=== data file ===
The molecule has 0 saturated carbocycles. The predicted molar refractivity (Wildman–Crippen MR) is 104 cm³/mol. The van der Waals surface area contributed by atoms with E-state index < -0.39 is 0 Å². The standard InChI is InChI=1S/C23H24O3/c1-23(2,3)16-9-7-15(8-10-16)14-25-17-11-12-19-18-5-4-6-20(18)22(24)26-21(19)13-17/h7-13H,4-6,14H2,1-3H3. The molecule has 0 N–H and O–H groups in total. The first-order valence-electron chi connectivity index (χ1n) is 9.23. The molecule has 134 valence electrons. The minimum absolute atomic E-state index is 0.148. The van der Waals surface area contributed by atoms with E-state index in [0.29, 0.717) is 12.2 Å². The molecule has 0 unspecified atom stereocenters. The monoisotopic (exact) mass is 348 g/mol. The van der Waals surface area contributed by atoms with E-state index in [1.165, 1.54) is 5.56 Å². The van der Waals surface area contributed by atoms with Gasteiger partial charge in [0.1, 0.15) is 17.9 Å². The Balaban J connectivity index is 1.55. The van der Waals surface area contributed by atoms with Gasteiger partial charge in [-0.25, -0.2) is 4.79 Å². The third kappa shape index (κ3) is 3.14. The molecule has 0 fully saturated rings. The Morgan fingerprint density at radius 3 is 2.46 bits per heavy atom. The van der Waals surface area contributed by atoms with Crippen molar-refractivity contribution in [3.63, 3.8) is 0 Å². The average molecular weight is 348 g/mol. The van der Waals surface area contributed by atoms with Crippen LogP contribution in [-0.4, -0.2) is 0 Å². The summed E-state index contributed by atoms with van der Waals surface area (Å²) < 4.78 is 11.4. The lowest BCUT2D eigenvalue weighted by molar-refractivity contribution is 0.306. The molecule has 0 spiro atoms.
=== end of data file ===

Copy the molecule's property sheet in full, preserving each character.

The molecule has 0 saturated carbocycles. The predicted molar refractivity (Wildman–Crippen MR) is 104 cm³/mol. The van der Waals surface area contributed by atoms with E-state index < -0.39 is 0 Å². The standard InChI is InChI=1S/C23H24O3/c1-23(2,3)16-9-7-15(8-10-16)14-25-17-11-12-19-18-5-4-6-20(18)22(24)26-21(19)13-17/h7-13H,4-6,14H2,1-3H3. The molecule has 0 N–H and O–H groups in total. The first-order valence-electron chi connectivity index (χ1n) is 9.23. The molecule has 134 valence electrons. The minimum absolute atomic E-state index is 0.148. The van der Waals surface area contributed by atoms with E-state index in [0.29, 0.717) is 12.2 Å². The molecule has 0 unspecified atom stereocenters. The monoisotopic (exact) mass is 348 g/mol. The van der Waals surface area contributed by atoms with E-state index in [1.165, 1.54) is 5.56 Å². The van der Waals surface area contributed by atoms with Gasteiger partial charge in [0.1, 0.15) is 17.9 Å². The Balaban J connectivity index is 1.55. The van der Waals surface area contributed by atoms with Gasteiger partial charge in [-0.25, -0.2) is 4.79 Å². The third kappa shape index (κ3) is 3.14. The molecule has 0 fully saturated rings. The Morgan fingerprint density at radius 3 is 2.46 bits per heavy atom. The van der Waals surface area contributed by atoms with Crippen molar-refractivity contribution in [3.63, 3.8) is 0 Å². The average molecular weight is 348 g/mol. The van der Waals surface area contributed by atoms with Crippen LogP contribution in [-0.4, -0.2) is 0 Å². The summed E-state index contributed by atoms with van der Waals surface area (Å²) < 4.78 is 11.4. The lowest BCUT2D eigenvalue weighted by molar-refractivity contribution is 0.306. The molecule has 0 spiro atoms.